Ignatio Ormonza, a grimy, rabid wolf, in his soiled flamingo underwear, black dress socks, and patent leather shoes, wispy hair drawn wild by static, eyes black and shining, raised his cattle prod above his head and grinned.
I should have heard Enid’s voice coming down the hallway, but I was still in my cloud of bliss. My head felt full of cotton, my limbs heavy with spent desire. If I moved, the moment would change, the warmth would be gone. Louis might disappear.
I opened my eyes, wondering at a star shaped mole on his nape. I was unable to gauge time or logic because it did not exist for me outside this bed.
I needed to be in Louis’s room. I needed to be in his closet surrounded by his angel pictures and bits of scribbled words. I needed to be wrapped in the safety of what was left of him. I don’t know how fast I moved, but I was there suddenly, locking his door. Locking myself in safe, squeezing into the back of the closet. And I reached and touched and kissed and cried on his papers. Every time I grasped one, a small ghost atom of him vanished from my hand.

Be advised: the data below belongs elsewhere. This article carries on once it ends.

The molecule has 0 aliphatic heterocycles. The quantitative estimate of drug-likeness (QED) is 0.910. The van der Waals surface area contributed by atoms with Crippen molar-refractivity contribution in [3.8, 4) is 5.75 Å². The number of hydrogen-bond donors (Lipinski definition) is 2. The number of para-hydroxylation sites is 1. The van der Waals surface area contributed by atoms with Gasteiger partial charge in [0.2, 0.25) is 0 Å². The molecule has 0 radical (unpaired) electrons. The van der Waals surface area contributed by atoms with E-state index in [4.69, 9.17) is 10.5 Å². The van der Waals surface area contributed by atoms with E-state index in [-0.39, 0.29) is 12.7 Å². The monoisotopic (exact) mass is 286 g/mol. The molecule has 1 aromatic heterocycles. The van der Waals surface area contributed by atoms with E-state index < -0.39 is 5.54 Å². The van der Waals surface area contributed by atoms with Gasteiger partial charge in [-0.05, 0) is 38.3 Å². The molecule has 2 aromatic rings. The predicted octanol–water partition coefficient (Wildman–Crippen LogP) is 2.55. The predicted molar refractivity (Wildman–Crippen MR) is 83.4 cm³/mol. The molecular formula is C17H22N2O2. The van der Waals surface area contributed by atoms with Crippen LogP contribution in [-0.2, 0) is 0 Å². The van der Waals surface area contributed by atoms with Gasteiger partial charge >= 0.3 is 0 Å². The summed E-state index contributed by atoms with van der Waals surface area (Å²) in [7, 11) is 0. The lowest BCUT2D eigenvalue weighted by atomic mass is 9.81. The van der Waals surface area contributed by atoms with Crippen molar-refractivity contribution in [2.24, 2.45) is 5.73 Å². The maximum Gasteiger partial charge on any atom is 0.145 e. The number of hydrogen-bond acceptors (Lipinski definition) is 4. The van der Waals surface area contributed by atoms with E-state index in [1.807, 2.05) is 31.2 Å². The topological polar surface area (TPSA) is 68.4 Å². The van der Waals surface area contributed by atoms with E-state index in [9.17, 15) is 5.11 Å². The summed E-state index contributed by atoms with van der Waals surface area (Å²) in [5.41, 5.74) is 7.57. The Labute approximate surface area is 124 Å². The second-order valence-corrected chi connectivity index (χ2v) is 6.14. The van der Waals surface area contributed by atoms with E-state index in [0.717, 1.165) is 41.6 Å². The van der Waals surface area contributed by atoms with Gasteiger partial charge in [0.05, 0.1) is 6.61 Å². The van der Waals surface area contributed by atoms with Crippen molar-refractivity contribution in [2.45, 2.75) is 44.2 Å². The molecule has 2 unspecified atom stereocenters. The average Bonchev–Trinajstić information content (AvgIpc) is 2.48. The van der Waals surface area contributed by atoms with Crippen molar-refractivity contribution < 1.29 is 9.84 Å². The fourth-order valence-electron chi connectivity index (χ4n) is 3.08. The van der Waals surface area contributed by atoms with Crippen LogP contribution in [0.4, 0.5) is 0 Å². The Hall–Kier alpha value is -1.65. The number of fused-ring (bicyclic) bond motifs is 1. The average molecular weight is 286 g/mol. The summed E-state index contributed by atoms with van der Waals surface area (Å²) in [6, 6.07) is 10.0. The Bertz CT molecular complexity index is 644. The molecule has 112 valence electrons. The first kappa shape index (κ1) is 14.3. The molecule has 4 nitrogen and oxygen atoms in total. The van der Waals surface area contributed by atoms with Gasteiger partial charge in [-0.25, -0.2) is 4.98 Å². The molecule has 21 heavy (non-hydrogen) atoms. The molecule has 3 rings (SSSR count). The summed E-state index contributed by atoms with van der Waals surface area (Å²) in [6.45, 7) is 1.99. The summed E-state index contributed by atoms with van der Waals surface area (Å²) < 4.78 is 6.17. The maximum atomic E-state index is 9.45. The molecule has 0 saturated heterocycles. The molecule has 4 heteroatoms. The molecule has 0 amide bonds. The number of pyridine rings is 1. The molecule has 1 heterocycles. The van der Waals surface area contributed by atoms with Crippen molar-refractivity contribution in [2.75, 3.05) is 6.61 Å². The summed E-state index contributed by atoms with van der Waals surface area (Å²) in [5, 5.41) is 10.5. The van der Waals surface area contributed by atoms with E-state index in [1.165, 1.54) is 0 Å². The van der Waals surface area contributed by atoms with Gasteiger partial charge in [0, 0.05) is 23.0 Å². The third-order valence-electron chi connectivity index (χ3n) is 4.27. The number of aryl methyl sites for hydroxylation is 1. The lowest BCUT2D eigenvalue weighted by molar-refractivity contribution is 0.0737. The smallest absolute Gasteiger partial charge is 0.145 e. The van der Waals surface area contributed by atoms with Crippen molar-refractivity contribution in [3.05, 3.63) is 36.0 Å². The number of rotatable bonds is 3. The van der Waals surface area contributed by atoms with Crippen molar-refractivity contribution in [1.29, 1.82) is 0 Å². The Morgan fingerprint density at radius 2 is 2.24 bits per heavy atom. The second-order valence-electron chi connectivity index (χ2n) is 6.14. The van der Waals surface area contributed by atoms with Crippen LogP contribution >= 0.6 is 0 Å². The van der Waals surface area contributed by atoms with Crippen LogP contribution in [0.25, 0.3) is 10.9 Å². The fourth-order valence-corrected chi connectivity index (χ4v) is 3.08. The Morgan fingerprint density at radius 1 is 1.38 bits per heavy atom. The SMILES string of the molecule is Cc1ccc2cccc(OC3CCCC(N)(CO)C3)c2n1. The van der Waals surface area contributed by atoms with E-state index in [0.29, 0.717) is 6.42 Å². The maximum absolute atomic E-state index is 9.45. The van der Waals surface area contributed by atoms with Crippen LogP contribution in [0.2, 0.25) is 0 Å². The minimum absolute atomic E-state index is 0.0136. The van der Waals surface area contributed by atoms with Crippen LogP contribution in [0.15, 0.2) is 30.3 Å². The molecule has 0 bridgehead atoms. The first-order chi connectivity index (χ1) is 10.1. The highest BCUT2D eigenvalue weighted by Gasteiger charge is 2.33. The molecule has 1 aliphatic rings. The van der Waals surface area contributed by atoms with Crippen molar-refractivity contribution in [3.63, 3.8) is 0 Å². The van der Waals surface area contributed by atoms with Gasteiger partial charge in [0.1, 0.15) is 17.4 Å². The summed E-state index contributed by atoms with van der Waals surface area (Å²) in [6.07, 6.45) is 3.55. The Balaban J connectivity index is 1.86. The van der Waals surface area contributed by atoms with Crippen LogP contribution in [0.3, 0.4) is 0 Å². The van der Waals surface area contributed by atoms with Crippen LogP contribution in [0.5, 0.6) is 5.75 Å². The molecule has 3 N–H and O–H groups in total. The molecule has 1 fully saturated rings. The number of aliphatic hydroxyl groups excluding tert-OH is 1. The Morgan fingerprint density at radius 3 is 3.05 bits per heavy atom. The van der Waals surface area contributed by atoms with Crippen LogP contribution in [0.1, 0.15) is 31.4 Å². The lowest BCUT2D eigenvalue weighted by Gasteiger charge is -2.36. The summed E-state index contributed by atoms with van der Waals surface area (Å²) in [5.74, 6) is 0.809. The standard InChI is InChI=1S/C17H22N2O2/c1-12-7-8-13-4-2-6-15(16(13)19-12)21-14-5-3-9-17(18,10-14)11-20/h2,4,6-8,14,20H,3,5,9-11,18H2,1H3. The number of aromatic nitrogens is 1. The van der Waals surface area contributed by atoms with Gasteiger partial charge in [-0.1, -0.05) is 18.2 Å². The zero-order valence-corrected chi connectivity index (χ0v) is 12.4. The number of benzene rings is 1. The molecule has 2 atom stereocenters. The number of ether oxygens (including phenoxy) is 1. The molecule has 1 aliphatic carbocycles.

I hated my room. Enid had acquired and over decorated the space with every pink, lacy, ruffled piece of garbage she could find. There was no room for me on my bed because of doily pillows and ugly dolls. Dolls that I could not even play with because they were vintage and might break. I knocked one off and the face chipped, and then the eye would not quite roll back right. Her name was Jenny Lind according to the stamp on her trapezoid doll butt. But I called her Blinky Lou. I would lay her flat, but she still watched me as I tried to sleep.
My fingers lingered on the vein pulsing beneath the white skin at his temple. And I pulled back from him. When I looked on his face, all at once both sides, he was a contradiction. He was the mask of all images we call good and evil. Hyde and a beautiful Jekyll. Fear and peace. A burnt angel.
One time, Louis had to sit next to him at a company dinner. Amid the loud, witty grown-up talk that floated above our heads, he kept looking at his plate and giggling quietly. Then randomly he would sing very softly, “He is the egg-man…he is the egg-man…” and never finishing the line. Louis was born into this world fragile and funny.